For example, he wants to enable all citizens to nominate themselves. This means we would end up with 45 million candidates to choose from. How would we do that? Egypt is not an Athenian democracy.

Then he says Egyptians must have a national project to aspire to. How can this be when the Muslim Brotherhood want a religious state, while the liberals want a secular state? We have no consensus over one national project.

Also he needs to join a political party first before he can run for the elections. Let him speak more and let us hear what he has to say about corruption, poverty and other important issues before we judge.

Al-Masry: And what about Amr Moussa?

El-Said: The same thing. I believe those names were mentioned to distract the public from demanding their fundamental needs for true constitutional and legislative change.

Al-Masry: Would the Tagamu party accept a candidate from outside of the party?

El-Said: We haven’t discussed that yet.

Al-Masry: Do you agree on the principle at least?

El-Said: It is not a matter of principle. I’m not going to buy myself a candidate from a supermarket. How can I appoint someone to the party leadership who was not elected in the first place? Our rules and regulations do not allow us to do so.

Al-Masry: What do you think of Heikal’s initiative?

El-Said: It’s undemocratic. He suggests appointing a board of trustees for Egypt that consists of certain prominent figures; something I fail to understand. What we have always been fighting for is a democratic way of choosing the president.

Al-Masry: He said that Egypt is on the verge of "black chaos." What do you think of that?

El-Said: We already live in chaos. As for the color black, I think this would be true if the Muslim Brotherhood ruled the country.

Al-Masry: What do you think of Article 77 of the Constitution?

El-Said: Since 1981 we have been calling for limiting the presidency to two terms only. This is what we do within our party. Twelve years for a president is more than enough.

Al-Masry: The National Democratic Party says one term is not enough to make constitutional amendments.

El-Said: They did not say that.

Al-Masry: They said it under the pretext of "political reconciliation"?

El-Said: Reconciliation with whom?

Al-Masry: What are Gamal Mubarak’s chances in the presidential elections?

El-Said: If the people want him, he will win. And if they want someone else, then someone else will win.

Al-Masry: Aren’t you against the nomination of Gamal Mubarak?

El-Said: Why should I be? I want free elections for everyone.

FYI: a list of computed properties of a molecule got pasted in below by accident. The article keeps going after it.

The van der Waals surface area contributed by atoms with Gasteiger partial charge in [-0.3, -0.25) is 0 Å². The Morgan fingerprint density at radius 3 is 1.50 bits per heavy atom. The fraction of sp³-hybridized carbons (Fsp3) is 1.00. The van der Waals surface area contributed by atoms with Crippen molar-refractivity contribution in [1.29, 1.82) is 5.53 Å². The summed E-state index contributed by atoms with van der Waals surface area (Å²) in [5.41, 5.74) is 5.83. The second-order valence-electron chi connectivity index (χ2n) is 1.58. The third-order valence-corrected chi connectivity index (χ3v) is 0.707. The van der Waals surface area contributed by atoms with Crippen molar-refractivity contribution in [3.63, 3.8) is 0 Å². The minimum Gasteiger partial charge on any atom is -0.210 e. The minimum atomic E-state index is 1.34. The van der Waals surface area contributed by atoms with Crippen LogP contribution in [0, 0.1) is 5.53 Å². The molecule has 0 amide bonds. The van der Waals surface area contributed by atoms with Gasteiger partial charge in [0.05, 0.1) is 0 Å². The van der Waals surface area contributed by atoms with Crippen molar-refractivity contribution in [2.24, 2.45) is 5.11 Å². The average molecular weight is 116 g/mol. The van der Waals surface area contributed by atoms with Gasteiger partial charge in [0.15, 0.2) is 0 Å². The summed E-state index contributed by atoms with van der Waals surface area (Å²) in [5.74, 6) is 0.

Al-Masry: Do you think the public is for or against the son of the president inheriting power?

El-Said: Inheritance of power is a violation of the constitution.

Al-Masry: Why didn’t you join the movement against power inheritance?

El-Said: A political party should not join a group of individuals.

Al-Masry: Was it because the Muslim Brotherhood joined that movement?

El-Said: That’s another story.
Al-Masry: What stance you think the Muslim Brotherhood will take in the next presidential elections?

El-Said: They are bargaining with the regime. The bargain already began with the regime releasing some of their arrested leaders. It will give them more freedoms and seats in parliament in return for their votes in the presidential elections.

Al-Masry: Rumor has it that the Tagammu and Wafd parties will also strike a deal with the regime in return for a few seats in parliament.

El-Said: I have nothing to give the regime.

Al-Masry: Last time you did not vote for President Mubarak.

El-Said: We never voted for him.

Al-Masry: Do you think Mubarak would run in the elections yet again?

El-Said: Most probably.

Al-Masry: Do you think there is a need for a vice-president?

El-Said: Not one year before the elections. It would be a fait accompli.

Al-Masry: Does Article 76 of the Constitution allow independent candidates to run in the presidential elections?

El-Said: No.

Al-Masry: Not even from the military?

El-Said: The military institution does not nominate candidates. It is the least corrupt institution of the government. We do not want it to engage in politics. Military rule is not good. We’ve tried it before.

Al-Masry: Will there be foreign interference in the selection of the president?

El-Said: No.

Al-Masry: What are Ayman Nour’s chances?

El-Said: He is not a popular man.

Translated from the Arabic Edition.